Research Spotlight
Research Spotlight

Type 1 diabetes staging classification opens door for intervention

For most people, the onset of type 1 diabetes seems to occur suddenly, often resulting in a trip to the emergency room with life-threatening complications such as diabetic ketoacidosis (DKA). TrialNet is working to change that scenario.

In Diabetes Care, the JDRF, American Diabetes Association (ADA), and Endocrine Society recommended adoption of a new type 1 diabetes staging classification.

This recommendation is largely based on two decades of TrialNet research involving more than 160,000 relatives of people with type 1 diabetes.

Type 1 diabetes can now be most accurately understood as a disease that progresses in three distinct stages.

STAGE 1 is the start of type 1 diabetes. Individuals test positive for two or more diabetes-related autoantibodies. The immune system has already begun attacking the insulin-producing beta cells, although there are no symptoms and blood sugar remains normal. Learn more ›

STAGE 2, like stage 1, includes individuals who have two or more diabetes-related autoantibodies, but now, blood sugar levels have become abnormal due to increasing loss of beta cells. There are still no symptoms. Learn more ›

For both stages 1 and 2, lifetime risk of developing type 1 diabetes approaches 100 percent.

STAGE 3 is when clinical diagnosis typically takes place. By this time, there is significant beta cell loss and individuals generally show common symptoms of type 1 diabetes, which include frequent urination, excessive thirst, weight loss, and fatigue. Learn more ›

The new staging classification is vital to understanding how type 1 progresses. Equally important is TrialNet's ability to diagnose the disease in its earliest stages, allowing for prompt intervention.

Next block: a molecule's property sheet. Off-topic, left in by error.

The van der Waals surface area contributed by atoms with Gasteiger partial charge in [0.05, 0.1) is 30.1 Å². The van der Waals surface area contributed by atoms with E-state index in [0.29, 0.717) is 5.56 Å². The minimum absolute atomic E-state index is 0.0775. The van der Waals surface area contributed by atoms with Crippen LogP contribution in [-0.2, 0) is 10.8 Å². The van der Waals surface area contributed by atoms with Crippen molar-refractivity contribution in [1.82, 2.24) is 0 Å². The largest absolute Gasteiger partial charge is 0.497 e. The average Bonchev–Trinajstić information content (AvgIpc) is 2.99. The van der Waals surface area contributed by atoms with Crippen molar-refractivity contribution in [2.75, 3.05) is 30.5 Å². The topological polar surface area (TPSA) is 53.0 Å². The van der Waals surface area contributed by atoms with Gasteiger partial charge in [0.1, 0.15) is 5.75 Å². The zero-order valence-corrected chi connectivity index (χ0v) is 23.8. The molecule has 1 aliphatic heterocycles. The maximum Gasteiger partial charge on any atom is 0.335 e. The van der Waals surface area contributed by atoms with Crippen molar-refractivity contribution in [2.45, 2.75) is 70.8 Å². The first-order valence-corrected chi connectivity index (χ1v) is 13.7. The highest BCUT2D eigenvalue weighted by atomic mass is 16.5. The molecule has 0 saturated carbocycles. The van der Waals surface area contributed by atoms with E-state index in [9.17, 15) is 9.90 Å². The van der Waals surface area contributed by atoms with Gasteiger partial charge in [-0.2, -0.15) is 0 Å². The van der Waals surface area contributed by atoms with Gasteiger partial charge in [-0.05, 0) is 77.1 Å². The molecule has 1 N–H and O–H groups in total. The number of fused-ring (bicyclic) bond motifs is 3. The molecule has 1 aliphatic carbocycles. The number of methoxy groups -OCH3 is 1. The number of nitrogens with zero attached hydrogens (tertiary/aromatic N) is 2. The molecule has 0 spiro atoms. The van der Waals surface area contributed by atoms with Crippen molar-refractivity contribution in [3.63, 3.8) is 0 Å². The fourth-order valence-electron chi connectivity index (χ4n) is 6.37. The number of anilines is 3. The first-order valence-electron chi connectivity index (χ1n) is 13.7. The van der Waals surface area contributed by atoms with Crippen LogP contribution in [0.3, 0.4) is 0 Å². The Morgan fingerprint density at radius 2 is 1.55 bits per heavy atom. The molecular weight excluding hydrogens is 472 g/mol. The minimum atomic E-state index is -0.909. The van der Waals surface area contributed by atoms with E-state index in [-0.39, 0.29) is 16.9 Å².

According to TrialNet Chair Carla Greenbaum, MD, "Identification of the presymptomatic stages of type 1 diabetes can be compared to identification of high blood pressure as a predictor of heart attack and stroke. Before treatment for high blood pressure became commonplace, we were missing a key tool to prevent heart disease. Today, people can receive intervention long before they experience symptoms or significant complications."

Clinical research supports the usefulness of diagnosing type 1 diabetes early–before beta cell loss advances to stage 3. The earlier diagnosis is made in the disease process, the sooner intervention can take place, and the more beta cells are likely to remain. More beta cells may lead to better outcomes regarding blood sugar control and reduction of long-term complications.

"TrialNet's goal is to identify the disease at its earliest stage, delay progression, and ultimately prevent it. We offer screening and clinical trials for every stage of type 1 diabetes and close monitoring for disease progression," explains Dr. Greenbaum.

For people who participate in type 1 diabetes prevention research like TrialNet, the risk of DKA at diagnosis decreases from 30 percent to less than 4 percent.

Both the ADA and JDRF recommend TrialNet screening for people who have relatives with type 1 diabetes. Family members have a 15 times greater risk of being diagnosed than someone with no family history. Screening is available at no charge to:

  • Anyone between the ages of 2.5 and 45 with a sibling, child or parent with type 1 diabetes.
  • Anyone between the ages of 2.5 and 20 with a sibling, child, parent, cousin, uncle, aunt, niece, nephew, grandparent, or half-sibling with type 1 diabetes.

It is recommended that children who do not test positive for diabetes-related auto-antibodies continue to get rescreened every year until age 18.

There are more than 200 TrialNet screening sites worldwide. Screening test kits are also available by mail. Learn more at trialnet.org.

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